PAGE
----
Isaac Lake, Career Rebranding – Isaac is a Manager of Brand Performance Support at Hilton. Previously, Isaac worked at the University of Memphis where he was the Manager of Facilities and Programs at the University Center. We talk about the biggest difference in working in corporate and in education – and tips on how you can make a major career shift.
I joined Dr. Scott Davis on his podcast, To Market. Scott is a professor at the University of Houston. We talked about how to manage your job search, and how to keep the entire process a secret. We also talked about how to negotiate and when to look for your next gig after business school.
Check out the entire episode on Apple Podcasts here.
15 Best Ways To Build A Company Culture That Thrives
I’m thrilled to be included in this piece on Forbes. It may come as no surprise to you that my tip for creating a culture that thrives is to create a respectful workplace.
In 2018, one of the most important parts of building company culture is related to creating a workplace that is respectful. In light of so many corporate problems in 2017, we need to work together to treat others with the same level of respect that we want to be treated with — even when that person is different than us or may have different personal values than we do.
Check out all 15 of the tips for building a great company culture on the Forbes website.
The Emotionally Intelligent Recruiter
I spoke to Caroline Stokes on her podcast, The Emotionally Intelligent Recruiter. Caroline is the Founder of her firm at FORWARD Executive Search & Executive Coaching. We break down the many ways that candidates face emotional challenges when job hunting. We also talk about ways that recruiters and HR representatives can mitigate some of the emotional tolls.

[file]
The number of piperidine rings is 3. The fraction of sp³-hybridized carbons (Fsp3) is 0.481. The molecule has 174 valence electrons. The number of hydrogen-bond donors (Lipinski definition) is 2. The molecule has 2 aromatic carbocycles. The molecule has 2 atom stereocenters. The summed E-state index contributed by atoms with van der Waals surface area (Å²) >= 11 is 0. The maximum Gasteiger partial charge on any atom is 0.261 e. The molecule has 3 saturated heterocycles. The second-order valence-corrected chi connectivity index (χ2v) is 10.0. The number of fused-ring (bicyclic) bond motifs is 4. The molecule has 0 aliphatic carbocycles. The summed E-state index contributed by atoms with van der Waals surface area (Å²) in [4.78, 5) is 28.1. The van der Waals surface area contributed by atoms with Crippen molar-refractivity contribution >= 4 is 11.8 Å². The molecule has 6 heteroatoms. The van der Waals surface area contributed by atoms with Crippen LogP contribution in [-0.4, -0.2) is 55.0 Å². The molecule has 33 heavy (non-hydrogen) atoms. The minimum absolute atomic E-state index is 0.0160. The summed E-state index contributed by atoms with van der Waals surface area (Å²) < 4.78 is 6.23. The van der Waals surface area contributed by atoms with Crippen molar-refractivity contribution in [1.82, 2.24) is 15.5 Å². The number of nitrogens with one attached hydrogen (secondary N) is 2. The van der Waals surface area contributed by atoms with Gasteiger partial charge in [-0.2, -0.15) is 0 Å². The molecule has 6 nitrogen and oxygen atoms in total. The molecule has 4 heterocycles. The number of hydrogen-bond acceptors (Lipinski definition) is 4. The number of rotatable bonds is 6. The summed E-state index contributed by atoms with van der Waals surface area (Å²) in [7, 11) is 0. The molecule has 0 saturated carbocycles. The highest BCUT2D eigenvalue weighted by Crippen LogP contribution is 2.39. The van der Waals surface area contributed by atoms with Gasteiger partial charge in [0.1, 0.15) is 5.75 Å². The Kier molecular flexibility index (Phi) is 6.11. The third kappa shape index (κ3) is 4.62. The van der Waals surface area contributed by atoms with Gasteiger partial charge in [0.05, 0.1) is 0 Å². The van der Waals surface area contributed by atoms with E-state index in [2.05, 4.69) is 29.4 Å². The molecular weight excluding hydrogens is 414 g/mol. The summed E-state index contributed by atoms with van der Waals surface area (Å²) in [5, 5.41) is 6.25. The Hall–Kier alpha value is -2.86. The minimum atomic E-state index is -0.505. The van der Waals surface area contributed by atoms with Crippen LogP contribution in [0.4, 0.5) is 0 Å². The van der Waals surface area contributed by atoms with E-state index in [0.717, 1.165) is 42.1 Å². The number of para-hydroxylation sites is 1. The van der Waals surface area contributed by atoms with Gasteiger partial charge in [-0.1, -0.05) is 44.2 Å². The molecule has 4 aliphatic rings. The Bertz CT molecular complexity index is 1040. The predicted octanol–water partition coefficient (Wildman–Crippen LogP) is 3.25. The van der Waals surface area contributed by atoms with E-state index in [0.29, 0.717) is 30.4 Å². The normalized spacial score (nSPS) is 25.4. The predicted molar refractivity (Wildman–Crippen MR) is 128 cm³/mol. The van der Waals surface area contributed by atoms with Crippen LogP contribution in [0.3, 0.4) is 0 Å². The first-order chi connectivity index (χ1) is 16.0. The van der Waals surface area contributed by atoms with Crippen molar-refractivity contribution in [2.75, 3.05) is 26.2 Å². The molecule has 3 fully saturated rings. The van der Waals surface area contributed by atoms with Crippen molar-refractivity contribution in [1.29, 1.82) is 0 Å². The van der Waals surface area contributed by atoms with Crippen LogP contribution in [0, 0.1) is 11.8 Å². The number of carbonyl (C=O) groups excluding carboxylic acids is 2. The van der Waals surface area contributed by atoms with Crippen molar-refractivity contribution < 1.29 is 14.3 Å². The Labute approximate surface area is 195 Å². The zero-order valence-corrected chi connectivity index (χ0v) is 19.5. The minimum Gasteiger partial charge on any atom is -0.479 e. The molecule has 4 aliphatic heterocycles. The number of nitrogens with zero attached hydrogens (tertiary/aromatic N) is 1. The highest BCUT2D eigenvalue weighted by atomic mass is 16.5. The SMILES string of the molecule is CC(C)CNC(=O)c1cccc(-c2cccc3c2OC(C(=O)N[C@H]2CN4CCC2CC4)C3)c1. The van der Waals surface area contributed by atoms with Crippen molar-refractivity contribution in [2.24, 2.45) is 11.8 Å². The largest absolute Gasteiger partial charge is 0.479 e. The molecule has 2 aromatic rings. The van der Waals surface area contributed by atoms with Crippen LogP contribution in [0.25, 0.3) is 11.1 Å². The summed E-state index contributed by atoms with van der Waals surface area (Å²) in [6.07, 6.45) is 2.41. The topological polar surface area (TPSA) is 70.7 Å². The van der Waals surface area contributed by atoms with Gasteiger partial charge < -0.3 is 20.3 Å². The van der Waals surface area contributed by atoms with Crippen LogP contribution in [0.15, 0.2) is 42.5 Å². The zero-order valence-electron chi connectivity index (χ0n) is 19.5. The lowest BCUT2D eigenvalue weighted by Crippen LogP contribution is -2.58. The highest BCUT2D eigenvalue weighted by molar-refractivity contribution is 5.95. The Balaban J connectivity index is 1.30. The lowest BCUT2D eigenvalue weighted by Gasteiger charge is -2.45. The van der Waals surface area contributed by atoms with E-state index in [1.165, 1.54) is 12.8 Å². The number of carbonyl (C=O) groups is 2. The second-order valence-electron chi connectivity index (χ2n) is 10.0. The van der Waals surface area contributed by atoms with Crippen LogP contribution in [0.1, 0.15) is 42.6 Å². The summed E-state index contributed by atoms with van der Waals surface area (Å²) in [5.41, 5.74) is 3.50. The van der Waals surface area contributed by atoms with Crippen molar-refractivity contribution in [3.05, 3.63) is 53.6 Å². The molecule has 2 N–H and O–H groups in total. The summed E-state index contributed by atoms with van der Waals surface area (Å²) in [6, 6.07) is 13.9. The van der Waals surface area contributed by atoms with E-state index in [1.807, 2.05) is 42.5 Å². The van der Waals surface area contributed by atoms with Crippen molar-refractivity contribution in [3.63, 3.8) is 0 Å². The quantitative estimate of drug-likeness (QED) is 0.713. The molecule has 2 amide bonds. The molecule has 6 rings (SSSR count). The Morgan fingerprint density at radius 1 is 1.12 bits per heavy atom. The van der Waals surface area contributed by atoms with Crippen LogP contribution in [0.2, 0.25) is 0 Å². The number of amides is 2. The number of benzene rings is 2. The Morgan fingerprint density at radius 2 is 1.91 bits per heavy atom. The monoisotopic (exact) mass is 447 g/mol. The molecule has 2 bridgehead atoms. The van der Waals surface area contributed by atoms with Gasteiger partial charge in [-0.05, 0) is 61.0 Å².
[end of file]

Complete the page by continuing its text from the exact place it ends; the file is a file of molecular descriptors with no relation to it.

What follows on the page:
Check out the entire episode on the Emotionally Intelligent Recruiter website.
The Ultimate Layoff Survival Guide
If you’ve been recently laid off, check out this piece by Magnify Money. It gives great tips for the first things you should do if you’ve been let go. Here’s my tip:
Exit your current job with grace. Anything you can do to leave on a good note is a good idea. Thank you notes and goodbye lunches all help to give positive closure.
To check out all the tips, visit the Magnify Money website here.
Dear Hiring Managers: These 10 behaviors are scaring off your interviewees
Notice a theme this month? It’s all about creating a culture of respect. Ivy Exec included me in their piece on how to be better hiring managers. Here’s my tip:
When the hiring manager shows signs of being unreliable or inconsistent, the job seeker notices — and it does factor into their decision whether or not to accept a job offer. The hiring manager should treat the candidate the way they would also want to be treated. Be on time. Be prepared. Provide feedback to the candidate in the timeline promised. Treat the candidate with respect.
Check out all the tips on the Ivy Exec website.